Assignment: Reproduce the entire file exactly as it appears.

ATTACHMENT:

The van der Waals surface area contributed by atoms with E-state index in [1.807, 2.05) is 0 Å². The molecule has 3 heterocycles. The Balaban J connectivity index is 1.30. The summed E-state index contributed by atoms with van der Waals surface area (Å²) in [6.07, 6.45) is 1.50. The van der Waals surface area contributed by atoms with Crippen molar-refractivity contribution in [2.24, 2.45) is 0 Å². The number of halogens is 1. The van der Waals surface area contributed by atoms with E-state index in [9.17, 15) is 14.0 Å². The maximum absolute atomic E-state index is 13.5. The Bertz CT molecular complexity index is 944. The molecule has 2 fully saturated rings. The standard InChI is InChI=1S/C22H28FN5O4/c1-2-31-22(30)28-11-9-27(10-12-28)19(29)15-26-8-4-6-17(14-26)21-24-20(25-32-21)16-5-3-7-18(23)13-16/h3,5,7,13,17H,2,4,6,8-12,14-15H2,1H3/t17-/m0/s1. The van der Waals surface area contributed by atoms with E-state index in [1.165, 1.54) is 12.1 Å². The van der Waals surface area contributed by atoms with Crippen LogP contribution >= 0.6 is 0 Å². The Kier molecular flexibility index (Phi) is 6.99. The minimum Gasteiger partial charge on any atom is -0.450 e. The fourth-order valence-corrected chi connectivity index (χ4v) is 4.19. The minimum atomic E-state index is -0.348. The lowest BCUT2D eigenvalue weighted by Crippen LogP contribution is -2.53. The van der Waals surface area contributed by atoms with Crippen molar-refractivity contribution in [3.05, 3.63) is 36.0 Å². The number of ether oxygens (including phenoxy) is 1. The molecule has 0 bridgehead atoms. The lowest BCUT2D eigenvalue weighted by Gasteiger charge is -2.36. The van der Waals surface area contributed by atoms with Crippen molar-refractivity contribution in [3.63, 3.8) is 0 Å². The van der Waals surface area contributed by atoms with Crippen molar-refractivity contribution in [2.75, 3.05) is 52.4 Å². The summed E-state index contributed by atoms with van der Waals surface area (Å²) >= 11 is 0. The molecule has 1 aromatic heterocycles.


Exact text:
The van der Waals surface area contributed by atoms with E-state index in [1.807, 2.05) is 0 Å². The molecule has 3 heterocycles. The Balaban J connectivity index is 1.30. The summed E-state index contributed by atoms with van der Waals surface area (Å²) in [6.07, 6.45) is 1.50. The van der Waals surface area contributed by atoms with Crippen molar-refractivity contribution in [2.24, 2.45) is 0 Å². The number of halogens is 1. The van der Waals surface area contributed by atoms with E-state index in [9.17, 15) is 14.0 Å². The maximum absolute atomic E-state index is 13.5. The Bertz CT molecular complexity index is 944. The molecule has 2 fully saturated rings. The standard InChI is InChI=1S/C22H28FN5O4/c1-2-31-22(30)28-11-9-27(10-12-28)19(29)15-26-8-4-6-17(14-26)21-24-20(25-32-21)16-5-3-7-18(23)13-16/h3,5,7,13,17H,2,4,6,8-12,14-15H2,1H3/t17-/m0/s1. The van der Waals surface area contributed by atoms with E-state index in [1.165, 1.54) is 12.1 Å². The van der Waals surface area contributed by atoms with Crippen LogP contribution >= 0.6 is 0 Å². The Kier molecular flexibility index (Phi) is 6.99. The minimum Gasteiger partial charge on any atom is -0.450 e. The fourth-order valence-corrected chi connectivity index (χ4v) is 4.19. The minimum atomic E-state index is -0.348. The lowest BCUT2D eigenvalue weighted by Crippen LogP contribution is -2.53. The van der Waals surface area contributed by atoms with Crippen molar-refractivity contribution in [3.05, 3.63) is 36.0 Å². The number of ether oxygens (including phenoxy) is 1. The molecule has 0 bridgehead atoms. The lowest BCUT2D eigenvalue weighted by Gasteiger charge is -2.36. The van der Waals surface area contributed by atoms with Crippen molar-refractivity contribution in [3.63, 3.8) is 0 Å². The van der Waals surface area contributed by atoms with Crippen molar-refractivity contribution in [2.75, 3.05) is 52.4 Å². The summed E-state index contributed by atoms with van der Waals surface area (Å²) >= 11 is 0. The molecule has 1 aromatic heterocycles.